After the second round of design and navigational changes, we finally handed our design to the development team.
What We Learned
“Never skip the discovery process.”
Discovery is the key to success in any web design and development project. Skipping over key processes will only lead to failure down the line.
EPIC FAIL #2 Post Development Changes
As mentioned above, once the site goes to the development team, the design is complete and reflects the expected final product. If a client changes the design after the development phase, this is typically (but not always) a setback both with time and budget. So it is our goal to have the client sign off on the design, along with some fine-tuning and perfecting of the functional specification document (a comprehensive roadmap of how the website will technically work), for our development team.
Once the design and functional specifications are approved, our team produces an HTML prototype, a coded design that will later be implemented onto custom templates.
When our website design mockups were built, we had just finished building an accessible website for a client. We decided that since we were redesigning our own website, we should also make it accessible. We also wanted to offer a website that appealed to the largest audience possible, including users with vision impairments.
With that, we had to move back into the design phase and redesign the site to meet accessibility guidelines.
This took a lot of extra time, at least a month before we could complete an accessible web design, which meant we had to take a step back for the site’s templates and review and change our technical specifications.
Web accessibility should have been addressed in the discovery phase, but because it was such a recent trend in web design, we didn’t think about it when scoping out our own project.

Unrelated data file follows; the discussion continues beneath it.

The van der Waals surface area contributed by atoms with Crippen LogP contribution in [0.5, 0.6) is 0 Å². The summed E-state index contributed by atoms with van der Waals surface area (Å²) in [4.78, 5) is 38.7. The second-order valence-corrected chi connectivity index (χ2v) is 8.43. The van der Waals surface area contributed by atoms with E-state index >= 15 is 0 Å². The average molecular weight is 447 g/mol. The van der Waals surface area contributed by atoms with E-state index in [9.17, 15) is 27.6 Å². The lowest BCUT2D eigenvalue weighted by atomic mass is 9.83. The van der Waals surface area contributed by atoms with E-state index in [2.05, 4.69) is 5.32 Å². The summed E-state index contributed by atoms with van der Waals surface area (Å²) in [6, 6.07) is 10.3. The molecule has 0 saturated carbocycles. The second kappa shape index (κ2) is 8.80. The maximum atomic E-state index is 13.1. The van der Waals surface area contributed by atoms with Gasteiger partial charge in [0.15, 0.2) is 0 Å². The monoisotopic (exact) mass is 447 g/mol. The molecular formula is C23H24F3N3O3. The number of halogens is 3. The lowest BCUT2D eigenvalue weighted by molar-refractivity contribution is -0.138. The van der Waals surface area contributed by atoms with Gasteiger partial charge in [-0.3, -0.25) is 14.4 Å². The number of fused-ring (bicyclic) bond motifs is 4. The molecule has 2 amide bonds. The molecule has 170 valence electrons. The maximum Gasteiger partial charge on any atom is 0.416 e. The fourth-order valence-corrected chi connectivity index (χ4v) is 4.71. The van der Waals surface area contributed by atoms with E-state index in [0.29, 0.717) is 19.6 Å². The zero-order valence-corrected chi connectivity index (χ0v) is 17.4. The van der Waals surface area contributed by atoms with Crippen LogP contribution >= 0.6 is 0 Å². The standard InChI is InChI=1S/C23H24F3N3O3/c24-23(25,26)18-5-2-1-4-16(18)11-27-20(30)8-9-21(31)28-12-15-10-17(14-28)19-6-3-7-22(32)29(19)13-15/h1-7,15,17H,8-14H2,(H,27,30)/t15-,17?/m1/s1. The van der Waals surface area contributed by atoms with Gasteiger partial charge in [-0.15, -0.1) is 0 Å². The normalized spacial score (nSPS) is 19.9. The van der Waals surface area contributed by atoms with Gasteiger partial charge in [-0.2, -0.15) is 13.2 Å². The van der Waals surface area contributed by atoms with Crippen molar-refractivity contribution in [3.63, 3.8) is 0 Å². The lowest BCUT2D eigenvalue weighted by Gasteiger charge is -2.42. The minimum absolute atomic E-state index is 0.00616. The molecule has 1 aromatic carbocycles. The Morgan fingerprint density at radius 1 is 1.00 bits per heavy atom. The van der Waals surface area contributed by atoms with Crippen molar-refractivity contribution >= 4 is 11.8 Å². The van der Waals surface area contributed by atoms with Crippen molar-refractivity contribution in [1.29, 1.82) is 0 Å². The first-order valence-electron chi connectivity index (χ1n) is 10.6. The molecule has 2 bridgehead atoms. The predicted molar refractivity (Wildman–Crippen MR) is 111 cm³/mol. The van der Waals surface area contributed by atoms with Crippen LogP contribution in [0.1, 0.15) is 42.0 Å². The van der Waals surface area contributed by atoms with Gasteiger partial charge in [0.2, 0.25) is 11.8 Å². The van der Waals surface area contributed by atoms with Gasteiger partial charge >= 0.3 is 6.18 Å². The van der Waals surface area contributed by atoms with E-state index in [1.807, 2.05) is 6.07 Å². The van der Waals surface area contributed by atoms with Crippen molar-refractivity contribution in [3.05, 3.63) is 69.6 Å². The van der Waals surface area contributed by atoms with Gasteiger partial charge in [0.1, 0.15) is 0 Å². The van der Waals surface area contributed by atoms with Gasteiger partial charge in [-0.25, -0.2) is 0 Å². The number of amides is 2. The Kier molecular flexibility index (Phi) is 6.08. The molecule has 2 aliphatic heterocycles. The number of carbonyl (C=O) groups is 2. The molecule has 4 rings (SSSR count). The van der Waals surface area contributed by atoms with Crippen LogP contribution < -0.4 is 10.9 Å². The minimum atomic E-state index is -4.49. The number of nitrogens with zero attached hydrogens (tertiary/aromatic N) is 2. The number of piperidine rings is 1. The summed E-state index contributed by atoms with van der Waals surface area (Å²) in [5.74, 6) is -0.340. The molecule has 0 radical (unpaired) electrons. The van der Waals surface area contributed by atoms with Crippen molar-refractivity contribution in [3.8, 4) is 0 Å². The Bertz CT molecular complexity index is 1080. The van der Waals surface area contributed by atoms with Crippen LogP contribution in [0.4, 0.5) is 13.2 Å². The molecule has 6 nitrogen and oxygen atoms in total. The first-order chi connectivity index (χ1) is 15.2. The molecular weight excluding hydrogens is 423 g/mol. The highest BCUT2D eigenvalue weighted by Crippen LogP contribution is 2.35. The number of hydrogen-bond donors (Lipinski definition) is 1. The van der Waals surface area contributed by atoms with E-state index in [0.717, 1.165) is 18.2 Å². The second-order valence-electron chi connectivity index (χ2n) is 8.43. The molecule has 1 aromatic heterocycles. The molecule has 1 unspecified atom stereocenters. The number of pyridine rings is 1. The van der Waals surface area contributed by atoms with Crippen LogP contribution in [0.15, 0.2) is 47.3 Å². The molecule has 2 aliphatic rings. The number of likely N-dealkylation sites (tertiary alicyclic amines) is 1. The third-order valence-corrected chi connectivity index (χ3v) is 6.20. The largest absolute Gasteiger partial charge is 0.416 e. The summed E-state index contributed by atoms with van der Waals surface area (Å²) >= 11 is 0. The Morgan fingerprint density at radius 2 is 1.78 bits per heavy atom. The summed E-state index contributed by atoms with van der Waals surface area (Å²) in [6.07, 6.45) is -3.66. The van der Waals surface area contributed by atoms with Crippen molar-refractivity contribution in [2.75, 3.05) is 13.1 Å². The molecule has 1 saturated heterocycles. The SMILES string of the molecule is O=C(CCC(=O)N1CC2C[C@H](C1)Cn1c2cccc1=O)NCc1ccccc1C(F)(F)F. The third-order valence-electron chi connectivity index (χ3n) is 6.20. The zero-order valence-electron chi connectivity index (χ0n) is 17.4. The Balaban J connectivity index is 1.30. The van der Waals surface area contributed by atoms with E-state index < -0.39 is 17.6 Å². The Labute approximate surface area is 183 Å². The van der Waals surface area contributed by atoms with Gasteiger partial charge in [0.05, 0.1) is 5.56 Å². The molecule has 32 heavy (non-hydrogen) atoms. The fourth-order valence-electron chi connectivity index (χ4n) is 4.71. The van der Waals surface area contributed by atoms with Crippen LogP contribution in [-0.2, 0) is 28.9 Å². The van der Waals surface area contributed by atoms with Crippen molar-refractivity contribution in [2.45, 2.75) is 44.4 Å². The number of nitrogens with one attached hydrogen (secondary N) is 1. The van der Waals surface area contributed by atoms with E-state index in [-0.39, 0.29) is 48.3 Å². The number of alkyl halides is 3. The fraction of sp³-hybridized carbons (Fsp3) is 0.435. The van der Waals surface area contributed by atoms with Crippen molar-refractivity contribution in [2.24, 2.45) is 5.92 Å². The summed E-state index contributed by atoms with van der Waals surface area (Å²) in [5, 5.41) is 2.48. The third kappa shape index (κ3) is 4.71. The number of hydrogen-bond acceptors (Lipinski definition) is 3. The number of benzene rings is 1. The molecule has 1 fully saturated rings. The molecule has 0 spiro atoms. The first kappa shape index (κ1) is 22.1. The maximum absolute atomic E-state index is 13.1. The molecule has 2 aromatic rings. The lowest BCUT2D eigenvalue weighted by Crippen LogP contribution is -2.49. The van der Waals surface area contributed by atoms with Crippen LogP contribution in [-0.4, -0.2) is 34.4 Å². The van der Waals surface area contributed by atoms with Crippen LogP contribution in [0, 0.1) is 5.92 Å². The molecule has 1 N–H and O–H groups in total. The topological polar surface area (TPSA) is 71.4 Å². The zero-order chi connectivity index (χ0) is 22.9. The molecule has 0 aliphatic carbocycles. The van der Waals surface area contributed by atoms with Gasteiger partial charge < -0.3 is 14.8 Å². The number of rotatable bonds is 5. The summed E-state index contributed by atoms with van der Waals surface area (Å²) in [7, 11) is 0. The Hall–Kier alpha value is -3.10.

What We Learned
Building accessibility into each site we develop is now something we always strive to work towards. For a fully accessible designation, we have resources (time and money) for this. We will still work towards basic accessibility considerations during the design process if it is out of reach budget-wise for the client. It is now part of what we do.
Epic Fail #3 Development
Fortunately, after the second round of design changes, our senior project manager developed a revised functional specification that kept the development process on track. From this point, development was smooth sailing.
Many of our new functional features required updated content. We added functionality such as rollovers and new categories. Still, We had not thought about the new text needed to go along with the new features since we had already completed our web copy (and you can guess who acquired that tireless job).
We also need to create new graphics for the site, but again we did not address that in the design process and instead started designing most of the graphics after the site was developed. This approach slowed down the process of content development and page creation.
What We Learned
Again, don’t skip the formal discovery process.
Discovery is what leads to success in both the design and the overall development of the project. Doing your homework up-front uncovers all of the functionality needed on the website to provide the development team with technical specifications that will avoid missing any features in the development process.
It takes more work to go back and add missing functionality and revised content once the site has been developed. Because our development process is somewhat flexible, we could go back and add them in, but that led to a longer timeline for launching the project.
Epic Fail #4 QA
QA (Quality Assurance) is Step #4 in our 5-Step Proven Process. Usually, we spend at least two weeks doing internal QA and making all the fixes we find on our development server. We test and test again before we send a final link out to our clients. By the time our clients receive a pre-launch tested site, the only fixes that should be found are content-related and up to the client’s discretion. We make time for that and plan that into our process.
We never set up a projected project timeline (epic fail) on our own project, but we were hoping to soft-launch our site by July.
That never happened.
We were close, though, very, very close, and in all honesty, we just got busy with client work, and again, our number one sales and marketing tool fell off the map.